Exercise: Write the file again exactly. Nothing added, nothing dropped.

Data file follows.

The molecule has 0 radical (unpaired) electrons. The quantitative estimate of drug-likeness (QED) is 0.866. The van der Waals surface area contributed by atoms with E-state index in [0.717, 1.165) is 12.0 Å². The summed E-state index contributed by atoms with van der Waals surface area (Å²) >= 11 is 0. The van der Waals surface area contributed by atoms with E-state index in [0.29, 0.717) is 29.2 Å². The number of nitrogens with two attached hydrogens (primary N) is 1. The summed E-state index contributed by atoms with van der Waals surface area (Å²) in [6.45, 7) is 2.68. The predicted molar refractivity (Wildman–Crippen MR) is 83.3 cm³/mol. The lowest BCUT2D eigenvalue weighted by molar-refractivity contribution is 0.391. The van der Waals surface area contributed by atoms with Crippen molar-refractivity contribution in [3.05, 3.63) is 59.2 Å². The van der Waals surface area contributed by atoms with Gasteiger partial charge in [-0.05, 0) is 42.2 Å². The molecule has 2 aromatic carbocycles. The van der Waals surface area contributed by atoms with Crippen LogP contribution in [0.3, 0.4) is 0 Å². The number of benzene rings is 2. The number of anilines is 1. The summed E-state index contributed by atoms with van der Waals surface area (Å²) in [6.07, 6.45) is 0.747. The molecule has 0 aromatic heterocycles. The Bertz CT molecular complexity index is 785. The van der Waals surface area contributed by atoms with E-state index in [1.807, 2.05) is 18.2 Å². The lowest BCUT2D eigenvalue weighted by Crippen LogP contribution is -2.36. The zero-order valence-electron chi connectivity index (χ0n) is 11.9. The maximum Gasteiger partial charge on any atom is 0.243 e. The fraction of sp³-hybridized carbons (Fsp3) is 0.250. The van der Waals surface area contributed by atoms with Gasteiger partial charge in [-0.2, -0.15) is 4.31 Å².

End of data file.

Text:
The molecule has 0 radical (unpaired) electrons. The quantitative estimate of drug-likeness (QED) is 0.866. The van der Waals surface area contributed by atoms with E-state index in [0.717, 1.165) is 12.0 Å². The summed E-state index contributed by atoms with van der Waals surface area (Å²) >= 11 is 0. The van der Waals surface area contributed by atoms with E-state index in [0.29, 0.717) is 29.2 Å². The number of nitrogens with two attached hydrogens (primary N) is 1. The summed E-state index contributed by atoms with van der Waals surface area (Å²) in [6.45, 7) is 2.68. The predicted molar refractivity (Wildman–Crippen MR) is 83.3 cm³/mol. The lowest BCUT2D eigenvalue weighted by molar-refractivity contribution is 0.391. The van der Waals surface area contributed by atoms with Crippen molar-refractivity contribution in [3.05, 3.63) is 59.2 Å². The van der Waals surface area contributed by atoms with Gasteiger partial charge in [-0.05, 0) is 42.2 Å². The molecule has 2 aromatic carbocycles. The van der Waals surface area contributed by atoms with Crippen LogP contribution in [0.3, 0.4) is 0 Å². The number of benzene rings is 2. The number of anilines is 1. The summed E-state index contributed by atoms with van der Waals surface area (Å²) in [6.07, 6.45) is 0.747. The molecule has 0 aromatic heterocycles. The Bertz CT molecular complexity index is 785. The van der Waals surface area contributed by atoms with E-state index in [1.807, 2.05) is 18.2 Å². The lowest BCUT2D eigenvalue weighted by Crippen LogP contribution is -2.36. The zero-order valence-electron chi connectivity index (χ0n) is 11.9. The maximum Gasteiger partial charge on any atom is 0.243 e. The fraction of sp³-hybridized carbons (Fsp3) is 0.250. The van der Waals surface area contributed by atoms with Gasteiger partial charge in [-0.2, -0.15) is 4.31 Å².